Setbacks, Easements and Density Restrictions… Oh My

peri urban residential resized 600Getting control of a piece of land for development is a big first step. However, just because you have the land and you have a vision for the building you want to construct doesn’t mean that you can always put the two together. What you’re going to be able to build — and where you built it — will get determined by what comes up on your survey.

The Importance of Boundaries

Your site’s boundaries determine both where you can build the property relative to the site and how big it can be. The building’s size is a function of the size of your parcel and the allowed density for your zoning. For instance, if you want to build a 30 unit building on a 20 units per acre parcel, you need 1.5 acres. If the surveyor comes back and your lot measures exactly 170 feet wide and 400 feet deep, you have 68,000 square feet and might even be able to squeeze in an extra unit. If the parcel turns out to 165 by 395, you only have 1.496 acres and could end up having to delete a unit.

The boundaries also tell you where you can build, since many communities have setback restrictions. This means that you can’t build right to the edge of the parcel and, instead, might need to leave extra room.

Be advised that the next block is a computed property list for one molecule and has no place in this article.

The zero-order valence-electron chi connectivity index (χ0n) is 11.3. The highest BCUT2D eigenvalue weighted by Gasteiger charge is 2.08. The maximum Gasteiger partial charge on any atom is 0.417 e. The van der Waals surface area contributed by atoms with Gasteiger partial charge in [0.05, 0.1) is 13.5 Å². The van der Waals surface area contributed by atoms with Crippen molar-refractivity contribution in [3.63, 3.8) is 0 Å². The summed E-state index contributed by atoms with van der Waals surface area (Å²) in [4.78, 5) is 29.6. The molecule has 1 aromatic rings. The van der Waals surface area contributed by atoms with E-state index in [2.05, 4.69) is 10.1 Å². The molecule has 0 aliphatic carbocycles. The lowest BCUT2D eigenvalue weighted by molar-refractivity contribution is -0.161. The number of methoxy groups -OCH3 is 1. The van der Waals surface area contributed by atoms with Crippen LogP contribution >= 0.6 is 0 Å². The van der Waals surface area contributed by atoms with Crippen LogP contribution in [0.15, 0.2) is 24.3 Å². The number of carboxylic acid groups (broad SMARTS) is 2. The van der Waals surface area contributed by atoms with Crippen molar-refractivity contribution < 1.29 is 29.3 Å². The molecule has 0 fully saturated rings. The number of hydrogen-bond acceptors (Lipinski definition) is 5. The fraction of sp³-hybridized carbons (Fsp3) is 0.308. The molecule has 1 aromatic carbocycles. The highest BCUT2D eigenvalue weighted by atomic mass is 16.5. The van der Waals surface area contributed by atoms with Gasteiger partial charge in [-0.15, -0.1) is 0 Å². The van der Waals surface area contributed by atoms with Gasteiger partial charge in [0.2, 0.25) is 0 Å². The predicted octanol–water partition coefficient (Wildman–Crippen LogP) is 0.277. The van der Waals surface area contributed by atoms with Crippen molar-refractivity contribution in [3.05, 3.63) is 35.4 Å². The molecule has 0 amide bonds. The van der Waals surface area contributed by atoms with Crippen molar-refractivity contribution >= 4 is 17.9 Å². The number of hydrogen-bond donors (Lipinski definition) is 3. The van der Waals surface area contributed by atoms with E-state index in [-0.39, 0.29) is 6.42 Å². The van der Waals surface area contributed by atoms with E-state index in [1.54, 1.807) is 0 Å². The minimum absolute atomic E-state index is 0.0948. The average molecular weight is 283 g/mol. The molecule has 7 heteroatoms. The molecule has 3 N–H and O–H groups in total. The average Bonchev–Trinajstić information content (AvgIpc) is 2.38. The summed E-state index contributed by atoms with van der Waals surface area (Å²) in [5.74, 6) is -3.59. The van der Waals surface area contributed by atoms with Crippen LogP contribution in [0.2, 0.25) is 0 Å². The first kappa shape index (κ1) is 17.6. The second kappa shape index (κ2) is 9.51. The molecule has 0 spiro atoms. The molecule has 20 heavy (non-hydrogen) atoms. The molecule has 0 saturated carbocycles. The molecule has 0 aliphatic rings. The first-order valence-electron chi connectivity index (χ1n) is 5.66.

Easements and Other Encroachments

Sometimes, when you buy a piece of land, other people have rights to it. For example, if the house behind you has an easement that lets them drive right through the middle of your property to get to the road, you might have to build two buildings, separated by an alley. An easement for drainage could mean that part of your parcel has to be left open for water to flow — and might not be able to support the weight of a building.

Surveyors help you find these issues so that you can adjust your construction plan accordingly. If you’d like to learn more about how we can help you with your next project, contact us.